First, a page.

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• stern sequence.

• A famous gutting and mathematician from the 19th century.

• Here is his sequence.

• It could be described in several ways.

• It's very important.

• It's one of the bigger entries in the only I s Let me give you the simplest definition.

• The 1st 2 terms are one and one for the next two terms.

• I copy the one in the one and put there some in the middle, so the sequence now begins.

• 11121 And how does it continue?

• I copy the previous line, and in between I put the someone Plus two is +31 plus two is three, so we have now shown you a triangle.

• It's very like Pastor.

• It's actually like theory.

• Siri's f a r E y.

• It's It's a very common number, theoretically.

• So again, to get the next seven terms.

• I copied the previous line, and in between them, I write some of the two terms about that, just as you said, just like Pascal's triangle.

• Now this has a very nice property.

• If I admit the last one, it has the property that if you look a ratios of successive terms, fractions one over 11 over to two over 11 over 3 1/3 insured three over to its one and 1/2 to over three.

• We keep doing that.

• We get all the fractions in their lowest terms.

• It's a way of a numerator ng the fractions.

• After a while, we get seven seventeenth's get 100 and one over 103 and so on.

• We get 103 over seven.

• We get all of them little ones and big ones, and they're always reduced.

• So that's the secrets.

• 112 1323 Just read it like you do with Pascal's trying off.

• If you plot it, you get something that looks pretty nice.

• Like I'm on a sketching the facades of some cathedrals.

• This is half status, que sequence.

• And the interesting thing is that we don't know if this exists or not.

• It's an open question, Justus.

• We don't know if Schrodinger's cat is alive or dead, Fibonacci says.

• The day of N is equal to a of hen minus one plus Ava and minus to some of the two previous times off status sequences.

• Event is a N minus a van minus one plus a of n minus A of N minus two.

• Can you show me an example how that works?

• Well, I guess All right, I'll try.

• It begins with two ones.

• Just like the standard naive for Ballouchy version.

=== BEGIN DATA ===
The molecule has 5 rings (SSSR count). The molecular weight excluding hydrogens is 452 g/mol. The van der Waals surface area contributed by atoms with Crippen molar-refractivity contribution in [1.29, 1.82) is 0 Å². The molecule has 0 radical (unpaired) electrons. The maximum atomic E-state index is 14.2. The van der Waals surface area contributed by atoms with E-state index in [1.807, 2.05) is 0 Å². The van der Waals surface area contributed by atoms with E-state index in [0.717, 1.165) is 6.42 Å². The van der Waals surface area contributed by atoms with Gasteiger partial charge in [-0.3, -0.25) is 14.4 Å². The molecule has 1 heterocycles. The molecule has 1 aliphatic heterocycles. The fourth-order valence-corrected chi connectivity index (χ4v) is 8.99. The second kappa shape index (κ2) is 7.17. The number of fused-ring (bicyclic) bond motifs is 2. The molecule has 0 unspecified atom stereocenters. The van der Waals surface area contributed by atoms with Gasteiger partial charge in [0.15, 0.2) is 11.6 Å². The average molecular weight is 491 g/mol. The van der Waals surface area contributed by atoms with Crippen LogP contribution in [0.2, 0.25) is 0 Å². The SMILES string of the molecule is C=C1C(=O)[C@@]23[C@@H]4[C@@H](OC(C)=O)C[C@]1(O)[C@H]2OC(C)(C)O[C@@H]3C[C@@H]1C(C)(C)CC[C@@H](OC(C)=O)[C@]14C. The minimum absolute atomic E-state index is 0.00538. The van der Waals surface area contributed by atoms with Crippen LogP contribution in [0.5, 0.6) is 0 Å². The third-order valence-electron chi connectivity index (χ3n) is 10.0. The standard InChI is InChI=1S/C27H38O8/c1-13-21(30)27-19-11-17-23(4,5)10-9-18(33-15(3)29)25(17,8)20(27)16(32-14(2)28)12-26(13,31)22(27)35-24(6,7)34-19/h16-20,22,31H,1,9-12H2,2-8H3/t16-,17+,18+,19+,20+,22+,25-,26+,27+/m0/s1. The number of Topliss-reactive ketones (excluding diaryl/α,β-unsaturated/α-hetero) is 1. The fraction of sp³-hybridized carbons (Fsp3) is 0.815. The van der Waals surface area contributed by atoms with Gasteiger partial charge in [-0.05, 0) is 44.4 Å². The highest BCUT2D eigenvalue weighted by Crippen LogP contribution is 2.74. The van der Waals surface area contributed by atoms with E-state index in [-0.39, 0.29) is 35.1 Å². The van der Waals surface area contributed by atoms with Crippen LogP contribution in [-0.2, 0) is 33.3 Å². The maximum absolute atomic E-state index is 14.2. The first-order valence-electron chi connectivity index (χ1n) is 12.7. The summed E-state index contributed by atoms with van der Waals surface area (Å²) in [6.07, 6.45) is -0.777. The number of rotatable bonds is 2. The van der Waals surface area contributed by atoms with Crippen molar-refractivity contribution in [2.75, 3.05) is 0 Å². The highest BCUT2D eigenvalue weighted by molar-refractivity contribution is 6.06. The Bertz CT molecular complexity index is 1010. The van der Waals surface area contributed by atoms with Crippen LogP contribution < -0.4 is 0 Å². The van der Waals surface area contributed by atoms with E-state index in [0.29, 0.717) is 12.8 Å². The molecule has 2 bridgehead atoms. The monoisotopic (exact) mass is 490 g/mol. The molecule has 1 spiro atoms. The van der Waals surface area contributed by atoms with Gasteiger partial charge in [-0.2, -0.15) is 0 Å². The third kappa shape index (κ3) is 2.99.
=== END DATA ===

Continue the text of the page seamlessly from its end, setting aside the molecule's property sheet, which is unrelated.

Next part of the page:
• We don't put a zero in here.

• You go back one step, and you go back two steps, right?

• That's how you get Fibonacci.

• You look at where you are.

• You go back one step and went back two steps and Adam up this one off.

• Status que sequence you look at the previous term.

• But that's how many terms you have to go back to get the thing you're adding.

• So what's three?

• So going back one step gives us a one going back.

• One step because of that one gives us one.

• One plus one is two.

• So four.

• What's therefore we look att.

• This too.

• So we go back two steps, two steps.

• We get a one, we go two steps back and we get a one and that says, Go back one step and we get it too.

• One plus two 03 So that one So so that one told us.

• Go back one step.

• But one step from our starting point again.

• Yeah, And whatever you see on do your finger, you add it to the other one.

• Let me see if I can get the next one.

• Let me see if I can get him.

• So for the fifth term, Yeah, that's a three.

• So go back.

• Three steps.

• Yes, to three.

• So little one.

• Okay, so then we go back to numbers, which says, Go back to numbers to there.

• And what do we see?

• We see it too.

• So we add that to the other.

• Number six, get a three.

• Let me see if I can get the next one.

• Right.

• That so the sixth.

• Number 6 to 33 Bank 123 So give us a two, too.

• And now 33 steps.

• 1232 Again before and once more to make sure I've got a four steps.

• 12322 and three.

• Steps.

• 123 for three.

• Such a five.

• Very good.

• Okay, that's the sequence.

• Well, now, if we're lucky, we can always do that.

• But suppose there was a number here which was too big, and that that would say, Oh, you've got to go all the way back here where it's not defined.